In theory, this is easy. Laughing, dancing and exercising are proven mood enhancers, he says. I can tick the exercise box. I walk everywhere and swim regularly, both activities that reduce anxiety in the amygdala, as well as making the body better able to cope with it.
I haven’t been out dancing in who knows how long, but you don’t need a big night out to reap the benefits – shimmying while cleaning will do. Since talking to Davey, I’ve been starting my day unloading the dishwasher to Don’t Stop Me Now. The Queen song has been identified as one of the most effective mood-raising pieces of music and, while I feel daft, it does put me in a good mood – and my children, who find it hilarious!
‘Project stop worrying’, makes me realise my kids are better at finding things funny than I am. I have a good sense of humour but, my son points out, when we sit down to watch 8 Out Of 10 Cats – ‘you never actually laugh’. He’s right; I drift off into my own worry-filled world. This is basic mindfulness of course, but it doesn’t come naturally to worriers, so I make a conscious effort.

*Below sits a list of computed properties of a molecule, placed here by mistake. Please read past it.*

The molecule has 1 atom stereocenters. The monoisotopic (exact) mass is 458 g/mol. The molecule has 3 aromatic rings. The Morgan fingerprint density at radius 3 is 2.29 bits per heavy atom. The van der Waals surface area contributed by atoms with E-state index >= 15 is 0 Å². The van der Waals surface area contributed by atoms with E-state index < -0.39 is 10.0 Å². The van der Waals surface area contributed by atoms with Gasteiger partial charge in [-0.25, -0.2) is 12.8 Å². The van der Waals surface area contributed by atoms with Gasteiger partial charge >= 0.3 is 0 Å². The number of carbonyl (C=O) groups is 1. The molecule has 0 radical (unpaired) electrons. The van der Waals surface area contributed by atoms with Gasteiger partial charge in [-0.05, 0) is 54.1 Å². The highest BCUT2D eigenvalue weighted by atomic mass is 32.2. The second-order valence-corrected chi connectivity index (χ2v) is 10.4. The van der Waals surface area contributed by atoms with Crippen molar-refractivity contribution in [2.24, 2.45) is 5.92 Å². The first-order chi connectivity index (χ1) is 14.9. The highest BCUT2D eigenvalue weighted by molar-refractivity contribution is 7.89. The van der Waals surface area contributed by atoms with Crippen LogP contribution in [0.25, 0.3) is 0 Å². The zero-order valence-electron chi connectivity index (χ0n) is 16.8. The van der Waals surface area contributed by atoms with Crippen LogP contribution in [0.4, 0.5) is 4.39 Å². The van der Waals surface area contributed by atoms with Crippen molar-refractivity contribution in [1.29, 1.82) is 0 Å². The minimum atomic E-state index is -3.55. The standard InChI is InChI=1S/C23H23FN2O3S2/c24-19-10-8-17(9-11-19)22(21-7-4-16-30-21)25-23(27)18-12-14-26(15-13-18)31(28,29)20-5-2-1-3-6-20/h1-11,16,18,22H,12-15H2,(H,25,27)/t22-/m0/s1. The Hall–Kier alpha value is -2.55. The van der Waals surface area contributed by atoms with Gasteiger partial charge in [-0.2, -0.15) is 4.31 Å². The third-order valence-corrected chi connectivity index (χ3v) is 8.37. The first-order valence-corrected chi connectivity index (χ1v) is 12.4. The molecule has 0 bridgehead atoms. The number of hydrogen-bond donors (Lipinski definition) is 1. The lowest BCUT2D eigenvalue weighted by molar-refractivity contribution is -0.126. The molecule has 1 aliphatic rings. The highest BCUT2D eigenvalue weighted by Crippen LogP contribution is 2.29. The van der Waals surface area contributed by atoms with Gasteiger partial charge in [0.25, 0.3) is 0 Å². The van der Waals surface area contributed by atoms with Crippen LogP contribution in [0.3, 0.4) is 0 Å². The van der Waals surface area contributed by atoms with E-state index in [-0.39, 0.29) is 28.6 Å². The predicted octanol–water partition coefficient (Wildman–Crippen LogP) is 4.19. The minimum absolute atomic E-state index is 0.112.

An expert opinion: laugh through worry
It feels a bit strange at first: forcing myself to watch properly – but it works. I find myself relaxing, chuckling long after the show has finished, instead of thinking about the patch of damp on the wall of the sitting room that appears to be spreading daily and might mean we can never, ever sell the house! It’s not just mood-boosting laughter that helps, but anything that distracts from worrying: watching a film, reading, chatting to a friend, playing a game or skydiving, if that’s not too worrying a prospect.
Worries divide into two types: unfounded and reasonable. Worrying about being attacked by a hammerhead shark while swimming in the North Sea – because I read a report saying that, if global warming continues, there is a possibility they might enter UK waters – is pointless. It truly might never happen. But worrying that my neighbour’s dog (which bit me when I cycled past recently) might go for me again is reasonable.
This kind of worry requires ‘exposure therapy’. In Rewire Your Anxious Brain (New Harbinger, £13), authors Catherine Pittman and Elizabeth Karle write that rather than avoiding situations you are anxious about, you need exposure to them. ‘While cognitive behavioural therapy can help cortex-based worrying, for rewiring to occur in the amygdala, you need to experience the stimuli that create anxiety, in order to activate the neural circuitry that holds the emotional memories you want to modify.’ In layman’s terms, get back in the saddle!
Erase the source of worry